Below, I discuss the possible approaches to banning extreme weight cutting in the United States, where the majority of MMA bouts take place, before briefly considering reform in other jurisdictions.

Banning Extreme Weight Cutting in the United States

In terms of executing a ban in the United States, there are two approaches that have a reasonable prospect of success.

The first is that the UFC follow One Championship’s lead and prevents its athletes from dehydrating themselves before a fight via random, year-round weight checks and other monitoring mechanisms, to be codified and enforced as an extension of their contractual relationship40. As the market leader of the MMA industry and in control of up to 90% of the promotional market with over 500 fighters under contract,41 the UFC is the only entity with both the resources to implement such a strategy safely and effectively and the political and cultural capital to persuade other promotions to do the same. The UFC has already taken initiative by recently announcing it will work with athletic commissions to reduce the window between weigh ins and competing from 32 to 24 hours;42 and given the promotion implemented a comprehensive Performance Enhancing Drug regime in 201543 (another area that is traditionally the domain of athletic commissions), it’s not inconceivable they would take similar initiative with respect to weight cutting. Considering the enormous financial and reputational costs the UFC has been burdened with as a result of fighters missing weight (6.4% of fights promoted by the company between 3 June 2016 and 31 May 2018 have been affected by missed weight cuts including three title fights in the past four months),44 it might even make economic sense.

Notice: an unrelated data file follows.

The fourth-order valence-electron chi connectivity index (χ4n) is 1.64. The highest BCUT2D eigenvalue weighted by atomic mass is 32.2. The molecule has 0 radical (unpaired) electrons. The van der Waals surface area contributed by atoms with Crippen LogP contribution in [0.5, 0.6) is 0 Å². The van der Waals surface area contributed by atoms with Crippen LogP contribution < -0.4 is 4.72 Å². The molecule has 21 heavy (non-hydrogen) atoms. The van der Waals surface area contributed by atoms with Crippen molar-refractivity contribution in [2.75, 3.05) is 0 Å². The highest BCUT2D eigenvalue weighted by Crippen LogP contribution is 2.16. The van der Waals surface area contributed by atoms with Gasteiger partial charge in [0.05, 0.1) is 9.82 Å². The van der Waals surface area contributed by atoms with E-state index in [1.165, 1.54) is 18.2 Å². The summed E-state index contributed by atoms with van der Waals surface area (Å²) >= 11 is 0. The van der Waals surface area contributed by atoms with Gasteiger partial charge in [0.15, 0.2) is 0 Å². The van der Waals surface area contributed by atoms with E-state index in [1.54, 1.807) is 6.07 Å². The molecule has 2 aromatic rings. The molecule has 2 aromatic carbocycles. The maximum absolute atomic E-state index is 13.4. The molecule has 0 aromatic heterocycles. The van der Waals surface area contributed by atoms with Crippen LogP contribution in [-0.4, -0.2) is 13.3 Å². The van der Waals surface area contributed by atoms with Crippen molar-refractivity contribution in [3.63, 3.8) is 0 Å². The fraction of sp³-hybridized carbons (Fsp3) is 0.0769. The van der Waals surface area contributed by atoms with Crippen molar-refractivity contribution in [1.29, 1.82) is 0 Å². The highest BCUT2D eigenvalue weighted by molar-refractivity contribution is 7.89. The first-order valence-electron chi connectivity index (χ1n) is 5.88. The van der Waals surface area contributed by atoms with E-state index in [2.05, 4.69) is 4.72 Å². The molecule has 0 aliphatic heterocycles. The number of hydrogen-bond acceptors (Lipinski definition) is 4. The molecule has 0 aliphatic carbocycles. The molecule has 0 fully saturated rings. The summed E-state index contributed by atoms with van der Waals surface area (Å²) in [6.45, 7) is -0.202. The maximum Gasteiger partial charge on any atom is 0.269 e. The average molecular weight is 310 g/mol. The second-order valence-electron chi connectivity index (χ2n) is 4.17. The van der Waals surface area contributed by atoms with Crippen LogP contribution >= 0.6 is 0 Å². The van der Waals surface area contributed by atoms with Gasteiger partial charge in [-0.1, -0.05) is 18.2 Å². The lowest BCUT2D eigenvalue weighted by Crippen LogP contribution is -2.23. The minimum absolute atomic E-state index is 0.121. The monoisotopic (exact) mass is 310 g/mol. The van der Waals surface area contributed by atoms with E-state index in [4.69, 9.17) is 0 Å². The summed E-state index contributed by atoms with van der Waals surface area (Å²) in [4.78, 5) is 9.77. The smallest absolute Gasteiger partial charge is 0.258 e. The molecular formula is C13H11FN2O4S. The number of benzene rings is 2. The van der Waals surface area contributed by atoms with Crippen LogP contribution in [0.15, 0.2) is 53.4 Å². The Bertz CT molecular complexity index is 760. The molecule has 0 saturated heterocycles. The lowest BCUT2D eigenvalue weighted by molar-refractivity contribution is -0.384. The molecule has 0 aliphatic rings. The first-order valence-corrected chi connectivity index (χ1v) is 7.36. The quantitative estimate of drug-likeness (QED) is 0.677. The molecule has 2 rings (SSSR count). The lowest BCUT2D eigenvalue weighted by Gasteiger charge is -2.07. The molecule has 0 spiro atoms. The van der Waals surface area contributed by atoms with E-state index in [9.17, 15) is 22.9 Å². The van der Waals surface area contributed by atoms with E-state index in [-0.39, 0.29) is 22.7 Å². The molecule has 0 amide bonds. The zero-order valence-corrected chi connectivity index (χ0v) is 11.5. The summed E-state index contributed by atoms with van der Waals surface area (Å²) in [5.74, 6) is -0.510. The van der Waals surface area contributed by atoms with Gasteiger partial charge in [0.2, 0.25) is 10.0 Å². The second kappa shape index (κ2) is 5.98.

The second, albeit less probable, approach is for targeted weight cutting measures to be included in proposed Federal legislation aiming to increase regulatory oversight of the MMA industry and subject promoters and athletic commissions to the same standards as those that apply in boxing. HR 44, a bill to amend the Professional Boxing Safety Act of 199645 (PBSA) to include a definition of “fighter” that encompasses “an individual who fights in professional mixed martial arts competition” was re-introduced into the US Congress on 1 January 2017 by representative Markwayne Mullin. Because the provisions pertaining to safety standards have for the most part been implemented by states acting independently,46 the primary protections the statute would provide are economic safeguards contained in the Muhammad Ali Boxing Reform Act,47 a supplementary piece of legislation that was passed in 2000. As has been proposed in Bellator MMA’s submission to Congress in relation to HR 44 and increased federal scrutiny of the MMA industry, the legislation grants an opportunity to create and enforce preventions on extreme weight cutting, in addition to other protections such as those addressing the risks of Traumatic Brain Injury.48 Amendments to the legislation could for example require that promoters ensure athletes do not partake in extreme weight cutting, to be verified by hydration tests and other monitoring mechanisms, as a condition to being granted a promoter’s licence in the state they are operating.